School reform is a bit like oats. Some use oats to feed horses; still others use oats to feed themselves. In the US, some feed school reform to those others.

Math reform is a bit like feeding a dog with a carrot. I've never seen it done, have you?

Anonymous said...

How many alternative routes are there to get a teacher certification in Massachusetts.

(Please notice Teach for America at the bottom of the list. I rest my case. I am no longer surprised that 75% of the test takers could not pass the revamped math test.)

CLASS A is the category reserved for those routes that meet the following criteria:

The alternative teacher certification route has been designed for the explicit purpose of attracting talented individuals who already have at least a bachelor's degree in a field other than education into elementary and secondary school teaching.
The alternate route is not restricted to shortages, secondary grade levels or subject areas.
These alternative teacher certification routes involve teaching with a trained mentor, and any formal instruction that deals with the theory and practice of teaching during the school year -- and sometimes in the summer before and/or after.
CLASS B: Teacher certification routes that have been designed specifically to bring talented individuals who already have at least a bachelor's degree into teaching. These routes involve specially designed mentoring and some formal instruction. However, these routes either restrict the route to shortages and/or secondary grade levels and/or subject areas.

CLASS C: These routes entail review of academic and professional background, and transcript analysis of the candidate. They involve specially (individually) designed inservice and course-taking necessary to reach competencies required for certification, if applicable. The state and/or local school district have major responsibility for program design.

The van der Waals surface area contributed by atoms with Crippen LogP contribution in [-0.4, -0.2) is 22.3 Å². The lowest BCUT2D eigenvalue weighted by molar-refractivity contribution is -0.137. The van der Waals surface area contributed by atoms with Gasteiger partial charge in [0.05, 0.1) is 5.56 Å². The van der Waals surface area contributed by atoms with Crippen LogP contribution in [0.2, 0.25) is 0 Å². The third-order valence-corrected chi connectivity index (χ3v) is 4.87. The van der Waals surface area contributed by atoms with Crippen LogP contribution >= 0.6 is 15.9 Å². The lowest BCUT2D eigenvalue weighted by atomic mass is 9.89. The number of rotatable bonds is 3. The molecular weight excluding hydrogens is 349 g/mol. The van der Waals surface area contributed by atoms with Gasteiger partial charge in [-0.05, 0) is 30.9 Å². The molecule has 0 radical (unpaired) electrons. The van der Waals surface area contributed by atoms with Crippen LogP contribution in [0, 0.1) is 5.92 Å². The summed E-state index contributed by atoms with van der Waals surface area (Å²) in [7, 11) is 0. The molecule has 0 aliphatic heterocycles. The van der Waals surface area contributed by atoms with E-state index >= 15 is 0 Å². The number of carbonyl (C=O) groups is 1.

CLASS D: These routes entail review of academic and professional background, and transcript analysis. They involve specially (individually) designed inservice and course-taking necessary to reach competencies required for certification, if applicable. An institution of higher education has major responsibility for program design.

CLASS E: These post-baccalaureate programs are based at an institution of higher education.

CLASS F: These programs are basically emergency routes. The prospective teacher is issued some type of emergency certificate or waiver which allows the individual to teach, usually without any on-site support or supervision, while taking the traditional teacher education courses requisite for full certification.

CLASS G: Programs in this class are for persons who have few requirements left to fulfill before becoming certified through the traditional approved college teacher education program route, e. g., persons certified in one state moving to another; or persons certified in one endorsement area seeking to become certified in another.

CLASS H: This class includes those routes that enable a person who has some "special" qualifications, such as a well-known author or Nobel prize winner, to teach certain subjects.

CLASS I: These states reported that they were not implementing alternatives to the approved college teacher education program route for licensing teachers.

CLASS J: These programs are designed to eliminate emergency routes. They prepare individuals who do not meet basic requirements to become qualified to enter an alternate route or a traditional route for teacher licensing.

CLASS K: These avenues to certification accommodate specific populations for teaching, e.g., Teach for America, Troops to Teachers and college professors who want to teach in K-12 schools.

dan dempsey said...

Consider this:
"Math, like English, is a critical subject area that students need to master to be successful later in school, college and in life," said BESE Chair Maura Banta. "This new requirement appropriately raises the bar to ensure that our youngest students get a solid grounding in math early on."

The cut score for passing which 27% of the teachers achieved or surpassed was 24 correct out of 40.
That is a cut score of 60%.

It would be interesting to see the 40 questions.
I wonder what the average Singapore 5th grade student would have scored?

Anonymous said...

If Teach for America is going to use a loophole and hire teachers for less pay with an alternative (substandard) certification then perhaps they should expend more effort and prepare them first for the math examination.

Anonymous said...

What does the math reform movement know about ethics or morality? Shall we talk about textbooks and textbook adoptions? If it works, then where's the research?